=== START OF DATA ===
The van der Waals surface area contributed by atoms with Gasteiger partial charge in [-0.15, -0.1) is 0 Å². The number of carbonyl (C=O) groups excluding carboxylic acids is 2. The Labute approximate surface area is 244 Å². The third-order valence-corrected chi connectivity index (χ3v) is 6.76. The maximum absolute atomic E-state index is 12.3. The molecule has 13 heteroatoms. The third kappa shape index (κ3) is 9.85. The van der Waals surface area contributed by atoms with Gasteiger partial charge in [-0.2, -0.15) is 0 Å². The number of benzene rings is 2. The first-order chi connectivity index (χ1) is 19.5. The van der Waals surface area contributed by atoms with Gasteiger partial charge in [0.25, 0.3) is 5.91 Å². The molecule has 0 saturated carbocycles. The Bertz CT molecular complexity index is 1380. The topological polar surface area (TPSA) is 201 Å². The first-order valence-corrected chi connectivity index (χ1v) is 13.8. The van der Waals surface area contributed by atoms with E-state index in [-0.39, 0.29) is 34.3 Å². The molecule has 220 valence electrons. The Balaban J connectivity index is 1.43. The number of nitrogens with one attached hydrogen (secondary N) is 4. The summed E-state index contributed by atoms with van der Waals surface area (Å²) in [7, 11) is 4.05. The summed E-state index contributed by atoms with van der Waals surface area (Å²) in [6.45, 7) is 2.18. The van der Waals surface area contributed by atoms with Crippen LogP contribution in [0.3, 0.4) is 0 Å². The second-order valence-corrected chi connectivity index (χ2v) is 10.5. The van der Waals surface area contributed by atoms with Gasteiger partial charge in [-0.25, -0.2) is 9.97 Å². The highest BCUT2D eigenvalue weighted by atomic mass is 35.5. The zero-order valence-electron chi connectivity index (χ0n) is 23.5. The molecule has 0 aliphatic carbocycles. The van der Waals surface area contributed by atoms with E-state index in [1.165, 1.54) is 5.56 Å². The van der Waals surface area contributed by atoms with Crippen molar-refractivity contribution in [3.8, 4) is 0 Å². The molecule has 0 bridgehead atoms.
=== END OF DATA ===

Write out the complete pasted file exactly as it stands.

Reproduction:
The van der Waals surface area contributed by atoms with Gasteiger partial charge in [-0.15, -0.1) is 0 Å². The number of carbonyl (C=O) groups excluding carboxylic acids is 2. The Labute approximate surface area is 244 Å². The third-order valence-corrected chi connectivity index (χ3v) is 6.76. The maximum absolute atomic E-state index is 12.3. The molecule has 13 heteroatoms. The third kappa shape index (κ3) is 9.85. The van der Waals surface area contributed by atoms with Gasteiger partial charge in [-0.2, -0.15) is 0 Å². The number of benzene rings is 2. The first-order chi connectivity index (χ1) is 19.5. The van der Waals surface area contributed by atoms with Gasteiger partial charge in [0.25, 0.3) is 5.91 Å². The molecule has 0 saturated carbocycles. The Bertz CT molecular complexity index is 1380. The topological polar surface area (TPSA) is 201 Å². The first-order valence-corrected chi connectivity index (χ1v) is 13.8. The van der Waals surface area contributed by atoms with E-state index in [-0.39, 0.29) is 34.3 Å². The molecule has 220 valence electrons. The Balaban J connectivity index is 1.43. The number of nitrogens with one attached hydrogen (secondary N) is 4. The summed E-state index contributed by atoms with van der Waals surface area (Å²) in [7, 11) is 4.05. The summed E-state index contributed by atoms with van der Waals surface area (Å²) in [6.45, 7) is 2.18. The van der Waals surface area contributed by atoms with Crippen LogP contribution in [0.3, 0.4) is 0 Å². The second-order valence-corrected chi connectivity index (χ2v) is 10.5. The van der Waals surface area contributed by atoms with Gasteiger partial charge in [-0.25, -0.2) is 9.97 Å². The highest BCUT2D eigenvalue weighted by atomic mass is 35.5. The zero-order valence-electron chi connectivity index (χ0n) is 23.5. The molecule has 0 aliphatic carbocycles. The van der Waals surface area contributed by atoms with E-state index in [1.165, 1.54) is 5.56 Å². The van der Waals surface area contributed by atoms with Crippen molar-refractivity contribution in [3.8, 4) is 0 Å². The molecule has 0 bridgehead atoms.